According to the Unified rules of MMA, as adopted by California’s Association of Boxing Commissions and Combative Sports, a verbal submission qualifies as such when, “A contestant verbally announces to the referee that he or she does not wish to continue or makes audible sounds such as screams indicating pain or discomfort.”
At The Titans Cage (TTC) 18 on March 17, 2018, Aaron Graf announced his agony to the sold out crowd inside Sacramento’s McClellan Conference Center when Brad Renton locked in an arm bar out of thin air. Renton cranked all the tendons, muscles, and bones in Graf’s arm in an unfamiliar direction. To unlock the painful grasp of Team KSA’s Renton, Graf voiced the key word: “Tap.”
A cage side official from C.A.M.O (California Amateur Mixed Martial Arts Organization) heard the plea for mercy; in fact, in the video of the featherweight affair, viewers can see him attempting to alert the referee of the verbal tap. Moreover, Renton honored Graf’s request by letting go. The only person to not register the first-round submission was the third man in the cage.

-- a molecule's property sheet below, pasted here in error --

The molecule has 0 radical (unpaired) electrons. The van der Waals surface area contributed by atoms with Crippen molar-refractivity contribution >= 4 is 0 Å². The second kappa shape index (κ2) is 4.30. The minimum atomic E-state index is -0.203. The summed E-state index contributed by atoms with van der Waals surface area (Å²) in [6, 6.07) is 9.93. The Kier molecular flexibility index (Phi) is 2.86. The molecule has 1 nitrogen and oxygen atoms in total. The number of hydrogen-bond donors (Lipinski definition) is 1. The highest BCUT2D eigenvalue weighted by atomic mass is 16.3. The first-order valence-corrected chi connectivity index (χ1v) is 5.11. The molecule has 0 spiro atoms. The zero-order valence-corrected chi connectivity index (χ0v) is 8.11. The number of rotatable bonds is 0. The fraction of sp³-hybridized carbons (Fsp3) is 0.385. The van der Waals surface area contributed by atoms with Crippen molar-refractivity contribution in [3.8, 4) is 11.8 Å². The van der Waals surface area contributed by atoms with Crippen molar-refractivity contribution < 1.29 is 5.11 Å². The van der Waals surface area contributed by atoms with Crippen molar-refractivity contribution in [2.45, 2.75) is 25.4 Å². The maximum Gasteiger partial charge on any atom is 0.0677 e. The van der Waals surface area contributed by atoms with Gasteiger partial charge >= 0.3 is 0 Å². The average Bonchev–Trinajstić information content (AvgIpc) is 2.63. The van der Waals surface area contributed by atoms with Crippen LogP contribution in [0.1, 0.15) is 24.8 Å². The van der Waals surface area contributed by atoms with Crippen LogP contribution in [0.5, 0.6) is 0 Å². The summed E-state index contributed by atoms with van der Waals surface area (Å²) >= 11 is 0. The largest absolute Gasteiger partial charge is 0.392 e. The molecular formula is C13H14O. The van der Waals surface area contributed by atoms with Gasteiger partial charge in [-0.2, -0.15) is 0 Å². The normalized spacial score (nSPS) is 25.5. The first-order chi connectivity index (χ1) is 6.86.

Not only was a victory ripped from Renton in the opening frame, he suffered the heartbreak of defeat after Graf landed a head kick knockout twelve-seconds into the very next round.
Although TTC is an all-amateur MMA promotion and is designed to provide a platform for mixed martial artists to develop their skillsets, there are instances, such as what occurred between Graf and Renton at TTC 18, where a particular level of professionalism—and honor—from the athletes carries more value than the win.